Senior members of Gov. Dannel Malloy’s administration and public sector labor union leaders met today for the first of what will be many discussions about state employee wages and benefits over the coming months.

The Governor wants $1 billion in labor savings, a key element in his proposal to close Connecticut’s $3.2 billion budget deficit. He needs $1.8 billion in total spending cuts to accompany a proposed $1.5 billion package of tax increases.

Public sector wages and benefits total about $5.4 billion. The Governor has said the state cannot afford the current level of state employee pay and benefits, noting “we're going to need to make headway with our employees on returning to a sustainable system of compensation and benefits.”

The debate over public union salaries and benefits is a national one, and in that context, it is interesting to compare Connecticut with other states.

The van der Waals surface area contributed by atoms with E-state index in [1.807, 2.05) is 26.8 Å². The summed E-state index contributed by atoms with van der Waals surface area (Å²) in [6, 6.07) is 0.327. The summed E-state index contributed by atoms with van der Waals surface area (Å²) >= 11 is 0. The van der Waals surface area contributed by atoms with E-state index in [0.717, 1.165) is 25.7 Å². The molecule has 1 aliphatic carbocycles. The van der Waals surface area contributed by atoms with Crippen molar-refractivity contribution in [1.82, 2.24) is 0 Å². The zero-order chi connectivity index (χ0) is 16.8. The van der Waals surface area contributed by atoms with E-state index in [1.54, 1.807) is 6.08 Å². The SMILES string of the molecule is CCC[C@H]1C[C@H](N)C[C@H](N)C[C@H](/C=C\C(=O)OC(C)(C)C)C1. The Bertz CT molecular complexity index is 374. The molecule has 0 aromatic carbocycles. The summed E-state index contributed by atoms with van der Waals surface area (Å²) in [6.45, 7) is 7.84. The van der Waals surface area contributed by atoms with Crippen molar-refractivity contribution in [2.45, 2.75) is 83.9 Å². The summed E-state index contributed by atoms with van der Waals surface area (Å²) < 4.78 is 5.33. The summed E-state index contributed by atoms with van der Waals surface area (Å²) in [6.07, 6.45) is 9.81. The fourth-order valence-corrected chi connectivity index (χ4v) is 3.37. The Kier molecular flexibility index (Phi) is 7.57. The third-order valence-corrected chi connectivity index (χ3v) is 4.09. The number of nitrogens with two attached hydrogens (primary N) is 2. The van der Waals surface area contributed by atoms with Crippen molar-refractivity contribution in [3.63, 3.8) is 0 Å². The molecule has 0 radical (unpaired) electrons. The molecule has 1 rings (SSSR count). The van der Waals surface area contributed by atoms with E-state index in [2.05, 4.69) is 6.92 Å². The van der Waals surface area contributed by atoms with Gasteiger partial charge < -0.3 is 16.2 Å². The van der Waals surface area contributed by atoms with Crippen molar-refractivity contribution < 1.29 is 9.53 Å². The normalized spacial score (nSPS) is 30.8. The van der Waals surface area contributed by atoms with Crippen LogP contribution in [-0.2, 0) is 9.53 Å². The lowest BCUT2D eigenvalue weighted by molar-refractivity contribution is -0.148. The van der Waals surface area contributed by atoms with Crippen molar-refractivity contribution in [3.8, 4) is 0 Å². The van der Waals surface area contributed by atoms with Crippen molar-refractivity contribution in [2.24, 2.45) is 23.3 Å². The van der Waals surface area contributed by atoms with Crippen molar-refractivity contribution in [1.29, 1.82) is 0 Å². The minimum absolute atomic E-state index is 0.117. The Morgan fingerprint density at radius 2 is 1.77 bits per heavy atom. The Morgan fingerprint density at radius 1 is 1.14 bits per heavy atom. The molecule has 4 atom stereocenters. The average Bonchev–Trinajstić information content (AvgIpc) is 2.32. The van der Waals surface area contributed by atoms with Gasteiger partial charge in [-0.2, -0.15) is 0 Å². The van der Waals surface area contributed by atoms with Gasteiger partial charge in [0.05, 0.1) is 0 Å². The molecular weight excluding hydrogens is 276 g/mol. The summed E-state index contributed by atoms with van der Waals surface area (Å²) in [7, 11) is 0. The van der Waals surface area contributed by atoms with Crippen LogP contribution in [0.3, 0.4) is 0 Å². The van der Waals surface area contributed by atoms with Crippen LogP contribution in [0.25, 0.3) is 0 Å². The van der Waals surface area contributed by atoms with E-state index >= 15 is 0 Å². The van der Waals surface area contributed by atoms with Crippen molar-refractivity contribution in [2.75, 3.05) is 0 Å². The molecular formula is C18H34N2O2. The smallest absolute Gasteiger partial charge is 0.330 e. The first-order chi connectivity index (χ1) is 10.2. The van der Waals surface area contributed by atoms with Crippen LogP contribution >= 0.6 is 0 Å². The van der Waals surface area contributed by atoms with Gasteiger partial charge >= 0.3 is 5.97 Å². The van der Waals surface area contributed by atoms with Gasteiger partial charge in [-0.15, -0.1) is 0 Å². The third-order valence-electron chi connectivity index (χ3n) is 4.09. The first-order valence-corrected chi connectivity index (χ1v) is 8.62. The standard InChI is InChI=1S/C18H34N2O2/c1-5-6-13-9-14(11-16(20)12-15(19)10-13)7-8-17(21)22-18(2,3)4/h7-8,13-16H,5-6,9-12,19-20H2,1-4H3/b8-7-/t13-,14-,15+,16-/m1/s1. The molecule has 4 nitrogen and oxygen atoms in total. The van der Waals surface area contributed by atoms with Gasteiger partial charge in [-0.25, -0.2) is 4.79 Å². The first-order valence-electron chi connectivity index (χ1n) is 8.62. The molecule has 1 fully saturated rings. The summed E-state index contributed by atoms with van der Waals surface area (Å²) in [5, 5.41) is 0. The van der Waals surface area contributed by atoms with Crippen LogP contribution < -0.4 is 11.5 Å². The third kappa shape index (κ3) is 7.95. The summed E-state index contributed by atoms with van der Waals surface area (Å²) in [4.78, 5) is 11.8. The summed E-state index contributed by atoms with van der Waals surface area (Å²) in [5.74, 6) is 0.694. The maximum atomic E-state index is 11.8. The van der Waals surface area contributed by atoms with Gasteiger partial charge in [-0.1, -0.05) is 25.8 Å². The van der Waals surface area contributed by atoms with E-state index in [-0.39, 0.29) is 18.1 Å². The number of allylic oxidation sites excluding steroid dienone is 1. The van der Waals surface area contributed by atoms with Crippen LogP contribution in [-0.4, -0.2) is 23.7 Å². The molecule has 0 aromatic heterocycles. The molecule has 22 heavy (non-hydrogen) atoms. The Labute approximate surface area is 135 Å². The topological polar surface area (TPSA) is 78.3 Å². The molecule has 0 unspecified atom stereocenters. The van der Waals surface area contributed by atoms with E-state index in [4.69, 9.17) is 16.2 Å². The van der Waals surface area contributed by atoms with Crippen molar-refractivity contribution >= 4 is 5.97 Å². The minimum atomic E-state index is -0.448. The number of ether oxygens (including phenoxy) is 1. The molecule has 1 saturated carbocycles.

The compensation gap

According to reports published today, state and local government workers in 41 states earn more than their private sector peers.

Connecticut public employees earn an average $77,697 in wages and benefits. Only workers in the District of Columbia ($82,607) earn more. South Dakota government workers earn the lowest of any state, $41,684—or $16,000 below the national average.

The compensation gap, the difference between what public and private employees earn, also is illuminating. Connecticut’s public sector workers earn an average $7,687 more than their peers in the private arena—the sixth greatest differential, behind only Nevada, Rhode Island, Florida, California, and Hawaii.

By contrast, Massachusetts public workers earn $4,688 less than private sector employees.

Most support employee concessions

And, as the debate continues across the country, public opinion does not support government sector unions, according to a Quinnipiac University Poll released today.

That poll found 63 percent of Americans support budget proposals making public employees pay more for their benefits and retirement programs, while 31 percent oppose such measures.